ANZ NZ still reports a $789m profit, despite bad debt charges rising by $200m, but it won’t pay a dividend because the Reserve Bank wants it to preserve capital. Countdown reports a sales surge.
Chastened: ANZ Bank New Zealand reported a $200 million rise in bad debt charges to $232m in its first half result, which was broadly in line with the Covid-19 losses reported by its Australian parent on a per capita basis. ANZ’s net profit fell 15 percent to $789 million, but ANZ is not paying a dividend for the first half. Last year it paid its Australian parent an interim dividend of $405m, and the year before that a dividend of $805m.
Cash staying here: The Reserve Bank has ordered the Australian-owned banks in New Zealand not to pay dividends this year to help preserve capital here. The Australian regulator, APRA, also suggested on April 7 Australian banks defer their interim dividend decisions until the Covid-19 situation was clearer. ANZ Group deferred its interim dividend yesterday.
Bonanza: Countdown reported a 13.7 percent spike in first quarter sales as shoppers stocked up ahead of the Covid-19 lockdown. That growth rate was higher than its parent Woolworths across the Tasman, where sales were up only 11.3 percent.
Bubble shopping: Online sales jumped 36.2 percent in the quarter, amounting to almost eight percent of total sales. The supermarket chain said that it had expanded its online capacity, including its first e-store in Auckland, while four other stores have temporarily been converted into dedicated online hubs.
Property cooling: In a taste of things to come, the Reserve Bank’s latest mortgage lending figures of $6.2 billion for March only capture a portion of the lockdown period and April data is expected to show a more dramatic slide. Lending to both existing owner-occupiers, at $3.7 billion, and investors, at $1.3 billion, eased off in March, while high LVR lending remained relatively contained. The bulk of the remaining $1.1 billion went to first home buyers.
Drying up: There were around 1,100 fewer house sales during the month due to the Level 4 lockdown versus March 2019. Auckland sales fell 80 percent on a like-for-like basis from the prior three weeks.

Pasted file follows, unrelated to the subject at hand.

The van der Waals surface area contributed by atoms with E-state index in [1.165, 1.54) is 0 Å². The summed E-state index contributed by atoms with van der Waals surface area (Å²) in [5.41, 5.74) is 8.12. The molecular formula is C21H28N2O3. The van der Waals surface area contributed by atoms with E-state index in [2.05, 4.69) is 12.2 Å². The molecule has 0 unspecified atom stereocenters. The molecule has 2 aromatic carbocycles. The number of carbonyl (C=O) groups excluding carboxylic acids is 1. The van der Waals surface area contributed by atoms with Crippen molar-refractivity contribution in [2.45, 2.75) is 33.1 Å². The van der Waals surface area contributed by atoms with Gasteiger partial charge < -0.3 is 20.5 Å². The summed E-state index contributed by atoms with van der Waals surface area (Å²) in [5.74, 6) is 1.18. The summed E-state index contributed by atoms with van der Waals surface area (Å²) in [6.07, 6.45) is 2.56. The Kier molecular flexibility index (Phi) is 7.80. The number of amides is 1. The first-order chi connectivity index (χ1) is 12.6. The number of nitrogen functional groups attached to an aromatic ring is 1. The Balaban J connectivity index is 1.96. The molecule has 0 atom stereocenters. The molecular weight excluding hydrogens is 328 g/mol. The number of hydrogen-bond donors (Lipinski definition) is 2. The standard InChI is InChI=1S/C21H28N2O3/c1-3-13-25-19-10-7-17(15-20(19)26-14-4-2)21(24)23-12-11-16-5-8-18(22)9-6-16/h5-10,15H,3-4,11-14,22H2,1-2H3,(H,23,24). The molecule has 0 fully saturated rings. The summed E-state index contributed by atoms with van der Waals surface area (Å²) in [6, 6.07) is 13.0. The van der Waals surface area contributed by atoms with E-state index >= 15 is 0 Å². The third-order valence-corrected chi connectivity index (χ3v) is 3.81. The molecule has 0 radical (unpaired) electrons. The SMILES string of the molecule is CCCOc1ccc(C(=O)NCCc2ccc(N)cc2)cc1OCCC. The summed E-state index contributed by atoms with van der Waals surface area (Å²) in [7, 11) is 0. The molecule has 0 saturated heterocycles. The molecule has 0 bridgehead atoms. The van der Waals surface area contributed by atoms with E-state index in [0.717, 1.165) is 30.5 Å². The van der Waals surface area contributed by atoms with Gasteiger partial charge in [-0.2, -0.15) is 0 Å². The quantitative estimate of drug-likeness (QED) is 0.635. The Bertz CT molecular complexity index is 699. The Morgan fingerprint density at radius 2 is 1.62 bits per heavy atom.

In demand: Auckland International Airport reported its $200m share offer to bolster its equity capital received $489m million of bids from more than 32,000 shareholders. However major shareholder Auckland Council wasn’t one of them.
Boom times: A significant rise in trading volumes and a fee increase helped the NZX report a first quarter revenue rise of 18 percent to $18.5 million. Secondary market revenues rose 45.9 percent to $5.1 million. The Covid-19 pandemic has spurred a dramatic increase in trading amid a highly volatile market.
Volumes spike: Equity trades almost doubled to 2.2 million with a value of $13 billion during the quarter. But there has also been tension among brokers, with technical issues earlier in the month plaguing the exchanges settlement system. The NZX is promising a major upgrade of its trading platform in the coming months.
Business confidence bottoming? A slight improvement in the final reading for the April ANZ Business Outlook survey indicated a bottoming out in business confidence. April headline business confidence fell three points from March to a net minus 67 percent versus a preliminary read of minus 73 percent earlier in the month. A net 55 percent of businesses expected weaker activity for their own business, which was also a small improvement on the preliminary read of 61 percent.
Stiff upper lip: Lloyds Banking Group reported its first quarter profit fell 95 percent after the bank was forced to take a £1.4b (NZ$2.9b) charge to cover a surge in bad debts linked to the Covid-19 outbreak.
Unforecastable: Lloyds is the UK’s largest provider of home loans, one of its biggest backers of businesses and is often viewed as a bellwether for the British economy. The bank said it was expecting to put aside more money to cover bad loans in the second quarter, but said it was difficult to forecast its outlook.
Outraged: Never one to keep his views to himself ,Tesla and SpaceX CEO Elon Musk has expressed outrage at stay-at-home orders in the U.S. meant to slow the spread of the coronavirus pandemic, calling them “fascist” and likening them to “forcibly imprisoning people in their homes”. During an earnings call Musk said forcibly imprisoning people in their homes’ against all their constitutional rights and breaking people’s freedoms in ways that are “horrible and wrong” were not why people came to America to build the country. Musk described the current situation as an “outrage.”
Supportive: Meanwhile, fellow tech billionaire and Facebook CEO Mark Zuckerberg took the opposite view, saying that he worried that reopening places too quickly would almost guarantee future outbreaks and worsen health and economic outcomes. On a conference call with investors, Zuckerberg said, “The efficacy of the shelter-in-place orders and how well that’s going I think will be a big determinant of how long and how painful the economic fallout will be.”